Illustration by Bill Brown
Links and further reading.
The Tao of Painting – A study of the ritual disposition of Chinese painting by Mai-mai Sze. This is an English translation of the Jieziyuan Huazhuan (Mustard Seed Garden Manual of Painting). Bollingen Foundation, Series XLIX. Princeton University Press, New York, 1956.
A guest feature by Littlestone.
The Ryōan-ji (竜安寺) Rock Garden, Kyoto Japan
“What’s so special about the garden at Ryoanji?” I asked him, naming the famous rock and sand garden in Kyoto’s most brochured and pamphleted Zen temple. “The spaces between the rocks,” he replied, with his mouth full of toothpaste.””*
The above made me wonder if there are any similarities between the rock gardens of the Far East and the megalithic structures of Western Europe? At first sight there doesn’t seem to be – the timeframe between the two, and their use, seem to set them far apart. The oldest Far Eastern rock gardens are probably no more than 1,000 years old and they are, basically, just that – gardens. Megalithic structures are, well, ‘structures’ of one sort or another. So are there any similarities between the two? Obviously there’s a shared interest in rocks – their shape and texture, maybe the place where they came from. The way the rocks are placed is important to both ‘traditions’, though the reasons for placing them in a certain way seem to have little in common.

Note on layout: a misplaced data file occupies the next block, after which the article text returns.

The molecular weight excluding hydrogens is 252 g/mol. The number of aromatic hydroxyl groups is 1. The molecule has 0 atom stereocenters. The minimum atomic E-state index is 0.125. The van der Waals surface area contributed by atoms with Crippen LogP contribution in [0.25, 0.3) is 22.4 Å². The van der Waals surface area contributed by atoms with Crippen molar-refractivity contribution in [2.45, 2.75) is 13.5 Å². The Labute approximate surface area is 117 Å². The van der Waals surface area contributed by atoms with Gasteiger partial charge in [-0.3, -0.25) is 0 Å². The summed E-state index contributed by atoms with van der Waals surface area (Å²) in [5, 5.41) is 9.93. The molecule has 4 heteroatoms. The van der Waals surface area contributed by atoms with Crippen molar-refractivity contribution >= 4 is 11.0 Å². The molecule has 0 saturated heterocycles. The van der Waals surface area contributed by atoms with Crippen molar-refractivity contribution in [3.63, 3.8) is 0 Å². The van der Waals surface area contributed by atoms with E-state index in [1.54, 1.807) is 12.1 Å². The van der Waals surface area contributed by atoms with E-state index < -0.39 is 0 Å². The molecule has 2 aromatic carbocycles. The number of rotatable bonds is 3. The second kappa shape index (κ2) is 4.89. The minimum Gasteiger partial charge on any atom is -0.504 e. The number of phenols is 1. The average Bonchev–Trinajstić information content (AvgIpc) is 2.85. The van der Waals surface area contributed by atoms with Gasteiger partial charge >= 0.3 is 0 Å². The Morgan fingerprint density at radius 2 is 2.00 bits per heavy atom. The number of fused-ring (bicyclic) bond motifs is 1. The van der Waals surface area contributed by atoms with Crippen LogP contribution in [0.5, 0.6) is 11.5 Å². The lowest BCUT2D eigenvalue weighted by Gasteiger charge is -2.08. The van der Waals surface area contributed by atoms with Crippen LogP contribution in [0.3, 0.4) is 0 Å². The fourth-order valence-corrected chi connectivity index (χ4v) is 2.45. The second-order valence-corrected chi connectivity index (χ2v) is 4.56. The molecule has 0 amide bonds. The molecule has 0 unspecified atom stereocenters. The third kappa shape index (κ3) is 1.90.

Avebury in 1722. From William Stukeley’s Abury – A Temple of the British Druids

We don’t really know why megaliths were arranged in a certain way but it seems likely that one reason had something to do with an interest in astronomy; another reason perhaps was to do with ceremony – a place were people gathered at certain times. As far as we know the rock gardens of the Far East have nothing to do with astronomical observations, nor were they places where large numbers of people gathered; they were used for quiet contemplation by individuals, or a place where a small group of individuals might gather for the same reason.
Perhaps the one thing megalithic structures and rock gardens do have in common (today) is a place where people can meditate (in the widest sense of the word) and as such they may not be that far apart in the function they now serve.

* Alan Booth. Looking for the Lost: Journeys Through a Vanishing Japan. ISBN 1568361483.

A guest feature by Littlestone.
Obelix, from Asterix the Gaul. Image credit Albert Uderzo and René Goscinny
With the rise of manga, cartoons and graphic novels featuring megaliths as their central theme it might be of interest to look at some of the origins of this genre – starting not with manga, cartoons or graphic novels at all, but with a 13th century Japanese handscroll which portrays  animals (mainly hares, monkeys and frogs) in a satirical, manga-style. The scroll is known as the Chōjū-giga (鳥獣戯画) and the Wikipedia entry describes it as –